Family and social connection are critical, and people are different in how much connection or intimacy they want and require. But, as both common sense and neuroscience bear out, human fellowship is a basic psychological and spiritual need. We are literally “wired to connect” and we do not thrive in isolation. Some people have a number of  friends and acquaintances, with their family as their core, while others prefer deeper one-on-one relationships. Significant others—romantic relationships—are part of this need. However, this may not be in the cards for everyone all the time; good friendships and even pets can help fill this void. But being alone, with only virtual connection to others, is not enough. Making good friends takes some effort. Unless you live in your home town, complete with family and lifelong friends, you must take various initiatives to establish strong friendships. Finding a common-interest group (book group, chess or bridge club, Spanish conversation, politics, hiking, dancing, etc.), joining a religious/spiritual entity or volunteering are all helpful, so long as the experience provides repeated exposure to the same group of people. And speaking of brain exercise, camaraderie helps to keep our brains engaged. Countless studies have shown that people who are isolated are not as vital and do not live as long as those who are connected.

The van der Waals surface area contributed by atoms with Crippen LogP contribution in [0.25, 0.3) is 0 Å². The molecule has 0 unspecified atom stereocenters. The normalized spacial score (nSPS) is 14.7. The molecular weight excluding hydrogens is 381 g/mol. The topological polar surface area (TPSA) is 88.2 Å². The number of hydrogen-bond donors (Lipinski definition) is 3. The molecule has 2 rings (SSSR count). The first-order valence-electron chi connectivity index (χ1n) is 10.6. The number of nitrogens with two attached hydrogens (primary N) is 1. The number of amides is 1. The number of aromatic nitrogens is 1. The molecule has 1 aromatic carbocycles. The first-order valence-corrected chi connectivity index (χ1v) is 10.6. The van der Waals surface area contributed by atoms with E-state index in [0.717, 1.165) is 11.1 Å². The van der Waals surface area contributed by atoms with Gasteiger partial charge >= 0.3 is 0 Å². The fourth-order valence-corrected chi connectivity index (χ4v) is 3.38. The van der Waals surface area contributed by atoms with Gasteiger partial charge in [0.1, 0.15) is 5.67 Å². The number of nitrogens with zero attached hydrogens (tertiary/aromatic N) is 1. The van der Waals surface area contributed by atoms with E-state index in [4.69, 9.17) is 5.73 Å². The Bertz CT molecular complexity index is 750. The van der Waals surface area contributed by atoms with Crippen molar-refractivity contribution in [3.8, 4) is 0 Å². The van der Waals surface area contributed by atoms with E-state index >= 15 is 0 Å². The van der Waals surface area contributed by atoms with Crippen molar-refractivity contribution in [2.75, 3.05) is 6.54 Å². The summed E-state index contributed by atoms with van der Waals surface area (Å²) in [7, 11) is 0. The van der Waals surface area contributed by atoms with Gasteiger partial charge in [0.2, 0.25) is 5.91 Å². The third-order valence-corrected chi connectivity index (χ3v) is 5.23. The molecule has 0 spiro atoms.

Finally, purpose. Cultivating a sense of purpose is often more critical after the first half of life, when we’re back to ourselves again. As Jungian psychotherapist James Hollis says, we spend the first half of our lives setting up our lives—getting an education, establishing a career, creating a family—and have the bandwidth for little else. While there is some sense of purpose in building the infrastructure of our lives, we are so busy during those earlier years that more deliberate and autonomous purpose is generally off the table. If we’re lucky, we have a job that contains purpose: teachers, nurses, doctors, certain nonprofits, etc. But many of us go to work to pay the bills. In the second half of our lives, according to Hollis, author of Finding Meaning in the Second Half of Life, we have more time and psychic space to listen for “the soul knocking on the door.” The old existential question, “Why am I here?” takes on a deeper urgency. However, I believe we all need a sense of purpose throughout our lives, whether it be school, career, parenthood, artistic or spiritual pursuits. The point is to invest deeply in something resonant, especially in an initiative that provides an opportunity for transcendence—for rising above ourselves for a greater mission.

In short, challenge your body and brain, make and cherish friends and family, and contribute something of yourself to the cosmos!